On Feb. 1, amid a frenzy of rumors and unconfirmed reports, Tampa Bay Buccaneers quarterback Tom Brady officially announced his retirement via a post on his Instagram. This brings to a close a 22-year-long career packed full of records and accolades.
Incredibly, this news came as a surprise to many, as they expected Brady to play through his contract. He stated his plan in an interview with USA Today: “I’ve always said 45 was the age that I wanted to reach and that was my goal. This year I’ll be 44, so next year I’ll be 45. I got a two-year contract.”
He leaves behind one of the best playoff-chasing opportunities ever gifted to a quarterback; with the NFC South Division wide open for the foreseeable future, no personal injury issues to speak of and a supporting cast eager to re-sign, Brady clearly had this choice in mind for a long time. As an off-the-cuff decision, this doesn’t make a ton of sense for Brady, so when he writes, “I have loved my NFL career, and now it is time to focus my time and energy on other things that require my attention,” it doesn’t sound like this is something he is doing unwillingly.
Foremost in the public consciousness, Brady retires with seven championships, the most won of any player in NFL history. Also in his cabinet, according to Pro Football Reference, are: the most total wins at 243; the most playoff wins at 35; the most Conference Championship appearances and wins at 14 and 10; five Super Bowl MVP’s; 15 Pro Bowl selections; 7,263 passing completions for 84,520 yards and 624 touchdowns. He also holds the best career approximate value, single-season passing completions and single season QBR, not to mention a top five placement in numerous other stat categories.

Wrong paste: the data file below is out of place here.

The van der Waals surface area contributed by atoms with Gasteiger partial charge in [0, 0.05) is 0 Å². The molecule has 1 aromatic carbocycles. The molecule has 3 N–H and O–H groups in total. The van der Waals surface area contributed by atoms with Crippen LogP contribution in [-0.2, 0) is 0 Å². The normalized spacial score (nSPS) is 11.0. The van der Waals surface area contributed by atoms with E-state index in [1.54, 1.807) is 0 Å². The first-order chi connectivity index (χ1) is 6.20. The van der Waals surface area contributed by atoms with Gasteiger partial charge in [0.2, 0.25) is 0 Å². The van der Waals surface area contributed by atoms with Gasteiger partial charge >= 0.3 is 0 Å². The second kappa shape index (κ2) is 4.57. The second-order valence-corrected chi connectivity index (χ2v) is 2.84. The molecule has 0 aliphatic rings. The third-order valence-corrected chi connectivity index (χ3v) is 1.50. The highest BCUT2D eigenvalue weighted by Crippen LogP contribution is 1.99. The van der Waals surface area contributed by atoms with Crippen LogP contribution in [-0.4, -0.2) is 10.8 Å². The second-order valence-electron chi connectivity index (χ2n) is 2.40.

Iconic moments have always followed Brady, and there are enough of them here to make a full-length feature film trilogy: the draft combine 40-yard dash, the tuck rule game, the one-minute drive in his first Super Bowl, 59-0 in the snow, the 24-0 comeback, Malcom Butler at the goal line, the 28-3 comeback, and literally all of his scrambles are quintessential Brady.
Yes, most of these moments were not entirely Tom Brady’s doing, but he still deserves the lion’s share of credit. He is the player who stands to lose the most credit if the moment goes the other way, even if luck played a huge role for him in situations like these. Even when the luck went the other way, iconic moments were still created; Eli Manning and Nick Foles’ career-defining moments came against Brady on the biggest stage.
There’s so much luck here, good and bad, that it pervaded Brady’s entire career narrative: one could confidently say that in the US professional team sports going forward, a player will never again go from being drafted last in his class to being gifted the starting role in his second season due to another player’s injury to winning a championship that season. Only Hall of Famer Johnny Unitas, who went undrafted in 1956, even comes close. Brady’s career trajectory before that critical moment was more along the lines of a Ben DiNucci or Ian Book.
But he didn’t flame out after one game, not because he had some intangible, or unteachable skill. It’s because he applied himself to learn the best football he could possibly play from one of the best coaches ever, and never looked back.